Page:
# variable argument list + std::string

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Hello all! Im sorry about the post spam. My laptop totally went crazy and I got script errors and such from GameDev.net. The question is (as some people already figured out) how I could get around the fact that I cant use std::string with a variable argument list. Im using this list for a logfunction, and I would need it pretty bad. It works just like sprintf and it works like a charm except for one thing. I would like to pass a std::string variable to the list and then read it somehow. Is this possible?

//Function
void Log(std::string format, ...)
{
//do stuff.

char *p = va_arg(list, char*);

log << p;

//do some more stuff.
}

//Usage
Log("My name is %s", "Lucas"); //Works

std::string name = "Lucas";
Log("My name is %s", name); //Does obviously not work.


So is there any way to get around this? (Changing the variable to a char pointer is not an option). Thanks, and sorry for the mess. [Edited by - Lucas W on July 20, 2008 6:20:07 PM]

So?

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This has had 4 posts, I think somethings wrong with his browser/connection/mousemat

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I think we can guess the question, though. The question is probably why std::strings won't work via an ellipsis. The answer is that it has to do with the way variable argument lists work. The real fix to avoiding this problem is not using variable argument lists. Instead, using something like boost::format will make your life much easier.

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The c_str() method returns a const char pointer, that can be passed into an ellipsis.

However, I agree that avoiding variable argument lists altogether is the better approach, because they are not type safe at all.

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Quote:
 Original post by RattenhirnThe c_str() method returns a const char pointer, that can be passed into an ellipsis.However, I agree that avoiding variable argument lists altogether is the better approach, because they are not type safe at all.

I was a bit vague. I meant as part of the format string. You can't have the format string be a std::string. I was just guessing that that was his problem, since it happened to me, once, a while back. That was when I swore of using varargs -- too many risks. Other than, we're in agreement, which is good. [smile]

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Please take a look again at my problem and tell me how I should solve this :)

What is this boost::format and how do I use it?

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template<typename T>Log &operator<<(const T &rhs){    // do stuff    log << rhs;    // do some more stuff    return *this;}std::string name = "Lucas";log << "my name is " << name;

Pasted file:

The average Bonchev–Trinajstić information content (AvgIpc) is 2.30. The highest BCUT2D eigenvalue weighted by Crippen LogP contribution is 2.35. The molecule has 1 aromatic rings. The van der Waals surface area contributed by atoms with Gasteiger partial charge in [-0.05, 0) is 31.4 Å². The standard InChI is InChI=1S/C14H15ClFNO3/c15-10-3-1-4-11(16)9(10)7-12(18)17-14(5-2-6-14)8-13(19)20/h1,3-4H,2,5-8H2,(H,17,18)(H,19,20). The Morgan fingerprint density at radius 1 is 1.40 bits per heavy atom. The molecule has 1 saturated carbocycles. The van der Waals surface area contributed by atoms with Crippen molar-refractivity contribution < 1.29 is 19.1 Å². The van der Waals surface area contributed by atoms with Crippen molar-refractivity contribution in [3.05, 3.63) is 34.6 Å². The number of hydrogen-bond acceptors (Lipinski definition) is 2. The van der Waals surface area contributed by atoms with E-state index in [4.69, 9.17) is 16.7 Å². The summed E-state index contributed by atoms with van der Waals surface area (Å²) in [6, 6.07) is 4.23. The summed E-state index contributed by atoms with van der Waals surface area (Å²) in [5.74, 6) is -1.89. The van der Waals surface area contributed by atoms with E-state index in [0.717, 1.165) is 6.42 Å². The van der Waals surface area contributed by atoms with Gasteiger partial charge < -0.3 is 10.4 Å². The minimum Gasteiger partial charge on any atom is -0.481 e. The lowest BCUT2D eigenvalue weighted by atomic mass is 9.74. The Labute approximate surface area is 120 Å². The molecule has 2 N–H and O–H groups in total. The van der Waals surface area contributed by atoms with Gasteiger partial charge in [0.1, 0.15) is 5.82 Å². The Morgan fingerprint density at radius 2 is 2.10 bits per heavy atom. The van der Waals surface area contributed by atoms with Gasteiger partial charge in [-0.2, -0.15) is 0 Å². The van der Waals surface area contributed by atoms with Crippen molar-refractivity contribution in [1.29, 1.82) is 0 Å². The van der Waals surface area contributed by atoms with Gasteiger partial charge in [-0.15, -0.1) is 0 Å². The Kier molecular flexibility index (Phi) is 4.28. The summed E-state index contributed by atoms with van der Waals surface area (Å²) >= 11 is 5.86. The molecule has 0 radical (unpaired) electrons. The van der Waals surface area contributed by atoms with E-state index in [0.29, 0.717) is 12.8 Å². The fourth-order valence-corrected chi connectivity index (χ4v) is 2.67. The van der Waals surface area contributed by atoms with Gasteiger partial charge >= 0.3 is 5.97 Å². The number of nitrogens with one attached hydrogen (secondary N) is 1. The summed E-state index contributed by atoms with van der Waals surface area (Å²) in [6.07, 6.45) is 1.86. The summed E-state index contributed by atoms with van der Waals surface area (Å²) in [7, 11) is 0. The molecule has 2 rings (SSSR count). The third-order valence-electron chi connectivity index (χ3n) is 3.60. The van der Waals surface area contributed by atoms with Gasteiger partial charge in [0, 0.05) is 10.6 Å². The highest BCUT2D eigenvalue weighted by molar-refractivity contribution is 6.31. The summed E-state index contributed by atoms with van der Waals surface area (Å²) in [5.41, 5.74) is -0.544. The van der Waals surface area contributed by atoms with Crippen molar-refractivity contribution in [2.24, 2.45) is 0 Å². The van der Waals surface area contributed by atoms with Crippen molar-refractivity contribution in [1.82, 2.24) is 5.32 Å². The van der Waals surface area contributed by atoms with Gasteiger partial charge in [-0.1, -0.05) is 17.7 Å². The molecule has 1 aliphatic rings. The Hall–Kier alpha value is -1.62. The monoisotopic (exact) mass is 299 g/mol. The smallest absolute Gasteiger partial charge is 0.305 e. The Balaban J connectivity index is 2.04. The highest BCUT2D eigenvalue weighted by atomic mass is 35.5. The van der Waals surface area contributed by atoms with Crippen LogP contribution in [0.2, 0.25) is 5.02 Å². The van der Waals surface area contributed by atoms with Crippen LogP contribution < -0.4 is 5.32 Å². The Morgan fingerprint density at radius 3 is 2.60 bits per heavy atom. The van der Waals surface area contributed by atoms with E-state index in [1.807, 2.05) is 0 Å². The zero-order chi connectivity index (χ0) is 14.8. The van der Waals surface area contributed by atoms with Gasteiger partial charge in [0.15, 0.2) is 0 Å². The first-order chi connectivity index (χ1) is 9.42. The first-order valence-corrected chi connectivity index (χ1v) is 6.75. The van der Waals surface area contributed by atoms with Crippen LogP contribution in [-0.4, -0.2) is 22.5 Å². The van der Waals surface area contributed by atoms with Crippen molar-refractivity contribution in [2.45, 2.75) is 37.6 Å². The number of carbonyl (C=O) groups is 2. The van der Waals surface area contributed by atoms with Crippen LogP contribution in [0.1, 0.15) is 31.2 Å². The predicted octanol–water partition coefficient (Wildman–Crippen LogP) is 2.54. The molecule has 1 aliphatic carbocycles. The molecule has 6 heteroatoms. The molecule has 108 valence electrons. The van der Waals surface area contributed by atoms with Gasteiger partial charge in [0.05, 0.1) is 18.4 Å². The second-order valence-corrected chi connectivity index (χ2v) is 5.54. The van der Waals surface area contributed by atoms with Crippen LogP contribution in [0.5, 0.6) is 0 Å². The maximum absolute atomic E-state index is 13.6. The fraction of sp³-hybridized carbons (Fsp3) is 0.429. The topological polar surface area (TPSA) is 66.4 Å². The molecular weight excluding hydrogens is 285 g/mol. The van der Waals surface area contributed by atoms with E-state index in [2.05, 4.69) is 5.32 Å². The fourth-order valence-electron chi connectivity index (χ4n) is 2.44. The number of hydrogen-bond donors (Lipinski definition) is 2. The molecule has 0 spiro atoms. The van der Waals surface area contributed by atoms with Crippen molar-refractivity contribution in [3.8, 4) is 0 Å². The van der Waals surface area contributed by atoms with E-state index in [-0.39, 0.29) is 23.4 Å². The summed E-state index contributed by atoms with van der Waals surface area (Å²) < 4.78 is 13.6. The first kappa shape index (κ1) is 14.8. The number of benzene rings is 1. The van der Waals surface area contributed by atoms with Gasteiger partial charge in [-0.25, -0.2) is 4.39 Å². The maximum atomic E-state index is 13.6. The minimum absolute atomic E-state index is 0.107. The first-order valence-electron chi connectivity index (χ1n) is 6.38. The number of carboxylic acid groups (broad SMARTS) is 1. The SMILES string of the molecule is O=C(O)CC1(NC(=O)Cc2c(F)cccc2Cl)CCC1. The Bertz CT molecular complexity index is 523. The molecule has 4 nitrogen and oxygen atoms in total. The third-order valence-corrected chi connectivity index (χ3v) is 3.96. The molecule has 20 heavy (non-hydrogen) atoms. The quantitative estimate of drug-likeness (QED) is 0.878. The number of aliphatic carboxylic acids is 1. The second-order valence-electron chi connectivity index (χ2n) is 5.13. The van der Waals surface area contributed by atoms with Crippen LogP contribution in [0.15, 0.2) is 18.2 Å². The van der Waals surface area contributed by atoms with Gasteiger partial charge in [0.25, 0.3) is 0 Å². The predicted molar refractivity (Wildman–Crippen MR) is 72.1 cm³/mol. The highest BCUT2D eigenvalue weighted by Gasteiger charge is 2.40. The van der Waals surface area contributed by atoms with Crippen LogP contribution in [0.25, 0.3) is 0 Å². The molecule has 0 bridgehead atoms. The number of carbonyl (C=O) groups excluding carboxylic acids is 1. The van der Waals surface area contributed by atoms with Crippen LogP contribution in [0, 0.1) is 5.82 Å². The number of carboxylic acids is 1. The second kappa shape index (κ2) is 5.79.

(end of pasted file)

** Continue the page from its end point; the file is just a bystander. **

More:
Why are you using a C idiom in C++?

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Quote:
 Original post by Lucas WWhat is this boost::format and how do I use it?

Boost.Format

Google + Excellent Boost documentation online ftw.

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Quote:
 Original post by Lucas WPlease take a look again at my problem and tell me how I should solve this :)What is this boost::format and how do I use it?

The parameter for the format string can't be a std::string or any C++ object. It has to be a raw string. So to be safe it should look like this:

//Functionvoid Log(const char* format, ...){   //do stuff.      char *p = va_arg(list, char*);      log << p;   //do some more stuff.}//UsageLog("My name is %s", "Lucas"); //Worksstd::string name = "Lucas";Log("My name is %s", name.c_str()); // Convert to raw string when passing in

But, as mentioned, you lose type safety. Another option is to do this:

//Functionvoid Log(const std::string& str){   //do stuff.      log << str;   //do some more stuff.}using boost::format;using boost::str;//UsageLog(str(format("My name is %s") % "Lucas")); //Worksstd::string name = "Lucas";Log(str(format("My name is %s") % name)); // Works with C++ string

Boost format gives you a more typesafe way to do your typical printf-like string operations. For more information, check here: http://www.boost.org/doc/libs/1_35_0/libs/format/doc/format.html

Finally, I did learn something new from this post. When I said the format string can't be a std::string, I believe I had tried this:

void Log(const std::string& format, ...){   ...}

Which cannot work. Hadn't occurred to me that passing by value would allow it to work. Either way, ultimately another nasty feature of var args. It's not important, though, since I refuse to use var args anymore, anyway. [smile]

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